Christmas Eve to be exact. It was smooth, rich and delicious as expected.
I even gave a taste to my wife, a wine drinker. She drank it neat and loved it.
After a relaxing day (the first Christmas Eve that has ever been relaxing) I made some oyster stew from a recipe from Esquire Magazine. It’s my new two-year tradition. I enjoyed a few bowls of that with a Celebration Ale from Sierra Nevada, one of my favorite seasonals.
Then as the evening grew to a close, and the kids’ bedtime grew closer, I pulled the red velvet bag down and gave myself a Christmas Eve present.
Don’t know about you, but we used to open one “special” one the night before Christmas when I was growing up. And this was indeed a special one.
Now I am not one to break down every nuance of flavor when I drink my bourbon. Ok if you do, but just too much detail for my taste, I prefer to savor the moment. Maybe I’ll get there one day, but for now you’ll have to settle for a more ambiguous description.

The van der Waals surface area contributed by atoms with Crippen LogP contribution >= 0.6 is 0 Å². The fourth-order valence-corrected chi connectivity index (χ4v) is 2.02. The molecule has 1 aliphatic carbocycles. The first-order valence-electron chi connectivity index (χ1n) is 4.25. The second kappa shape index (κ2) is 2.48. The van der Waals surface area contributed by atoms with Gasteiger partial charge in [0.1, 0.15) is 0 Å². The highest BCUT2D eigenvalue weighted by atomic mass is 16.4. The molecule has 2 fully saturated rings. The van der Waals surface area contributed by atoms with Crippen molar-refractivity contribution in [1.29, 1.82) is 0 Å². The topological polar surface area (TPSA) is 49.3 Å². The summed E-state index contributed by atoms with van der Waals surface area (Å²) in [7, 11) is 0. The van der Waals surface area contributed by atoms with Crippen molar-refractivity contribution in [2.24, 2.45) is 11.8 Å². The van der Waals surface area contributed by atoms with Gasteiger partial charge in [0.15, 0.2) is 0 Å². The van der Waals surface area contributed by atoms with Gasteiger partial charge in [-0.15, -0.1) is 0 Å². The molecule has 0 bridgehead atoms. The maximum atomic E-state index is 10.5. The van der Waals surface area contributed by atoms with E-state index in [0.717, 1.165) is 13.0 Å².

The first thought that comes to mind is the color as you pour it into the glass. Much darker and fuller than most of what I drink. When it comes to taste, it is subtle, full-bodied and thick. It goes down smooth, like liquid silk, finishing nicely with no overly ethanol kickback.
Now I had planned to stretch this bottle out until the next one became available in the fall, but that didn’t work.
I did save it for a few special occasions.
New Year’s. My birthday. And once I ran out of my everyday and didn’t feel like getting out so I had to have a taste then as well.
Unfortunately, he PVW didn’t make it to the birthday of one of my favorite writers and bourbon drinkers, Walker Percy.
Possibly that’s part of the charm in Pappy Van Winkle. It is scarce. You can run out of it and then you have to wait for it.
In a way, the expectation and the anticipation make it even more glorious.
When you find it, you want to savor it because when it’s gone, it’s gone.
You know you can’t just rush out and get another bottle like you can with 99.9% of the things you want.